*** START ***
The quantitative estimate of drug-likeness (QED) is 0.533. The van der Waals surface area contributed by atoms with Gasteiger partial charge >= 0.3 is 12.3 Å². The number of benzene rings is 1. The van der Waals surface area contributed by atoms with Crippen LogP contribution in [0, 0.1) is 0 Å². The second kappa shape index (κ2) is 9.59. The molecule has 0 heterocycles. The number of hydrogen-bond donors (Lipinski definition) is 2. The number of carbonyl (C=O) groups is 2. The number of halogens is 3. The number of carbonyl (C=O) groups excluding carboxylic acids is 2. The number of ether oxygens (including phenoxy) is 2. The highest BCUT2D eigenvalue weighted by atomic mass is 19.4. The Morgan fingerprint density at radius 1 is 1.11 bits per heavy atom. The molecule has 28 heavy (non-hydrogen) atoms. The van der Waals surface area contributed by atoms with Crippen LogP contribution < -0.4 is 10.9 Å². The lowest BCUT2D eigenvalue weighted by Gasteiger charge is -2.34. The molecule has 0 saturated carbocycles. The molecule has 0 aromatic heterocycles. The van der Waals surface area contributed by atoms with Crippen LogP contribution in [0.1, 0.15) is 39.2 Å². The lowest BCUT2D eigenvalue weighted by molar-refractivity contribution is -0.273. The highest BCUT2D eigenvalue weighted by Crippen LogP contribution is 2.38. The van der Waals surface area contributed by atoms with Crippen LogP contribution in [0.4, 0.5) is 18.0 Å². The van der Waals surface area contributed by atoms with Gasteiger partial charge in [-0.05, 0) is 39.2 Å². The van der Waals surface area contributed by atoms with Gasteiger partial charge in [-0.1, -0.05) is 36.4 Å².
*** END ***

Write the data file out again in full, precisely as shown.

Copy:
The quantitative estimate of drug-likeness (QED) is 0.533. The van der Waals surface area contributed by atoms with Gasteiger partial charge >= 0.3 is 12.3 Å². The number of benzene rings is 1. The van der Waals surface area contributed by atoms with Crippen LogP contribution in [0, 0.1) is 0 Å². The second kappa shape index (κ2) is 9.59. The molecule has 0 heterocycles. The number of hydrogen-bond donors (Lipinski definition) is 2. The number of carbonyl (C=O) groups is 2. The number of halogens is 3. The number of carbonyl (C=O) groups excluding carboxylic acids is 2. The number of ether oxygens (including phenoxy) is 2. The highest BCUT2D eigenvalue weighted by atomic mass is 19.4. The Morgan fingerprint density at radius 1 is 1.11 bits per heavy atom. The molecule has 28 heavy (non-hydrogen) atoms. The van der Waals surface area contributed by atoms with Crippen LogP contribution < -0.4 is 10.9 Å². The lowest BCUT2D eigenvalue weighted by Gasteiger charge is -2.34. The molecule has 0 saturated carbocycles. The molecule has 0 aromatic heterocycles. The van der Waals surface area contributed by atoms with Crippen LogP contribution in [0.1, 0.15) is 39.2 Å². The lowest BCUT2D eigenvalue weighted by molar-refractivity contribution is -0.273. The highest BCUT2D eigenvalue weighted by Crippen LogP contribution is 2.38. The van der Waals surface area contributed by atoms with Crippen LogP contribution in [0.4, 0.5) is 18.0 Å². The van der Waals surface area contributed by atoms with Gasteiger partial charge in [-0.05, 0) is 39.2 Å². The van der Waals surface area contributed by atoms with Gasteiger partial charge in [-0.1, -0.05) is 36.4 Å².